Once the samples are chosen, the image is stored as a set of samples and the distance between them, in a manner very similar to run length encoding. To obtain high compression ratios, the distance between these samples may be Huffman coded.
The manner in which the image is stored may be appreciated with reference to FIGS. 1(c) 1(d) and 1(e). Originally, the image is represented by actual measured grayscale intensity values for each pixel in an XY coordinate system as seen in FIG. 1(c). By the sample point placement process previously described in relation to FIG. 1(a), certain sample points are selected to gave their intensities stored and intervening sample points have their intensities interpolated as seen in FIG. 1(d) in which selected sample points are indicated by dots and interpolated sample points are represented by "X"s. In addition to the intensity values of the selected sample points, distances between the selected points, measured in numbers of sample points, or "run lenths", are also stored as shown in FIG. 1(e). In FIG. 1(e), an intensity waveform having 12 total sample points is approximated by line segments joining sample points 1, 4, 8 and 12. The run lengths of the line segments are therefore 3, 4 and 4, respectively.
During the investigation leading to the invention of this algorithm, the inventor realized that the distribution of these distances (that is, the run lengths) was such that an alternate, faster, entropy encoding compression algorithm can be used (faster, for example, than the well-known Huffman method). This inventive algorithm varies the number of bits per run length adaptively. The number of bits used to store the upcoming run length is equal to the minimum number of bits needed to encode the previous run length.
A run length of all ones indicates that the upcoming run length is too large to be represented in the current number of bits. In this case, information follows as to how many bits are needed then the run length value itself follows. Performance was found to be slightly worse than modified Huffman coding but considered to be within an acceptable bound.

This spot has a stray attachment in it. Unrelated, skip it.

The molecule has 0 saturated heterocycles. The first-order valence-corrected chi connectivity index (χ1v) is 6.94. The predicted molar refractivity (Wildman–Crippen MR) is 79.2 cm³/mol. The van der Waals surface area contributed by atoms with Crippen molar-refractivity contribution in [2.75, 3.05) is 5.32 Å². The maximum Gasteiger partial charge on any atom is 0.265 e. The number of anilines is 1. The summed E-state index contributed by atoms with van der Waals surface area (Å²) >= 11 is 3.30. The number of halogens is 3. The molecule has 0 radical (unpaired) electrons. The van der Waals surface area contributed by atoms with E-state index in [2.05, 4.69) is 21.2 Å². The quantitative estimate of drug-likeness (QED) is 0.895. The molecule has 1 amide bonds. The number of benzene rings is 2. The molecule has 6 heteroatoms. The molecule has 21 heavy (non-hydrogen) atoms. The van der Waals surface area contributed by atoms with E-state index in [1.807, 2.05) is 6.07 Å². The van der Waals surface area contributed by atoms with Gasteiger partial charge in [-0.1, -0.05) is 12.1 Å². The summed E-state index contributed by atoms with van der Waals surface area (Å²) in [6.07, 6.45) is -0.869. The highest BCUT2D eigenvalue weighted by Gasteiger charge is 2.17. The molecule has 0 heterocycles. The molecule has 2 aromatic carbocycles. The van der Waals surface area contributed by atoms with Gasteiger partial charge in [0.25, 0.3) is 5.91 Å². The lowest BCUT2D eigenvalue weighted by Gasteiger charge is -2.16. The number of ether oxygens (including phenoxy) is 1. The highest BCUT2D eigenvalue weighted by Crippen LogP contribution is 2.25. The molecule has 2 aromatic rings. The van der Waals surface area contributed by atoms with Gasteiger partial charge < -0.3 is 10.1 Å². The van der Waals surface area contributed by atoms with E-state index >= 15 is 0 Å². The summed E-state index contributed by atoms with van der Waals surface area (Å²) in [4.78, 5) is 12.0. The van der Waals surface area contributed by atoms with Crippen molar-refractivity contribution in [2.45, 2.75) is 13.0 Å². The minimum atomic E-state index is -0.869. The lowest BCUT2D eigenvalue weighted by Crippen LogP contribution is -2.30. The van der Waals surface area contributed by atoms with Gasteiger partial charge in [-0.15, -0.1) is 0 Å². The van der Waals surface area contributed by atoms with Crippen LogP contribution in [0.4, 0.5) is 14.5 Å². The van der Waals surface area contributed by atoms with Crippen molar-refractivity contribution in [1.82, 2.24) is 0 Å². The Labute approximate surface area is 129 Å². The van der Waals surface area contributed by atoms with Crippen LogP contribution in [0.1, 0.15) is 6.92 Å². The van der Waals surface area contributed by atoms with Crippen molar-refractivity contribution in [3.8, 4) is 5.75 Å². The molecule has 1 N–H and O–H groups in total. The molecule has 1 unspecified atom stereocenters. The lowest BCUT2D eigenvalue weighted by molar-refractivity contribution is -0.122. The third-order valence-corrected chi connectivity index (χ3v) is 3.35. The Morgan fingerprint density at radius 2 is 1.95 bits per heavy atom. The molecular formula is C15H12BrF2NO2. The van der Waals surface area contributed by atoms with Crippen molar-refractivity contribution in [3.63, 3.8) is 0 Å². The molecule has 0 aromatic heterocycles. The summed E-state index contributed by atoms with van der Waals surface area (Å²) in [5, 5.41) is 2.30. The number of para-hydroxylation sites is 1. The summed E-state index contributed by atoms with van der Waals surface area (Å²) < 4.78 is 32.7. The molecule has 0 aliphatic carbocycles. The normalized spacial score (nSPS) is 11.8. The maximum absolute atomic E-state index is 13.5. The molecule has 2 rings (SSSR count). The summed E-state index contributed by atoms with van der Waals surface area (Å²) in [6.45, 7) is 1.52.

This inventive adaptive algorithm offers the advantage that is only requires one pass through the data during encoding and does not required any table look up operations during decoding. This choice was made intentionally by the inventor to speed decoding.
Decompression of the data is a simple matter. Sample data are positioned in the reconstructed image and omitted pixel data is approximated by linear interpolation between adjacent samples.
The algorithm presented thus far is scan line in nature and therefore has certain inherent deficiencies. One is that is does not take advantage of the two dimensional nature of the image data. Another is that is generates unacceptable horizontal stripes in the reconstructed image because each of the scan lines is processed independently.
Alternate scanning techniques such as the Peano scan, Bially '69, have been suggested as means of extending one dimensional processing techniques to handle two dimensional data. These techniques do not behave correctly when used in conjunction with 1 D linear interpolation as illustrated in FIG. 2. For a given slope interpolating the intensity waveform, the nature of the Peano scan causes the intensities of the interpolated pixels to vary in an undesirable manner. In FIG. 2, the slope is 0.5.
A feasible solution in this situation is to process every eighth scan line (the number eight was determined experimentally) using the scan line algorithm outlined so far. The pixels between these scan lines are then processed in a columnar fashion, as if each is a new scale line, as illustrated in FIG. 3. Each of these columns is processed such that all of the pixels in each column fall within the error criterion threshold. Additional samples can be taken from these columns according to the algorithmic process detailed previously.
For evaluation purposes, speed and quality of this inventive NSI technique are compared to a non-adaptive DCT technique.
Speed. During data compression using the algorithm proposed by Makhoul '80, the DCT of an n×n block requires [2n2 log2 n] real multiplications and the same number of real additions. To reduce the computational load, most DCT implementations divide an image into 8×8 subblocks and process each of these subblocks independently. By the previous formula appearing earlier in this paragraph, this translates into 6 multiplies and 6 additions per pixel.
By comparison, the scan along version of NSI invented here requires approximately 20 multiplications and 20 additions per pixel; this assumes that the error criterion will have to be calculated twice for each pixel because of the sample point placement optimization procedure.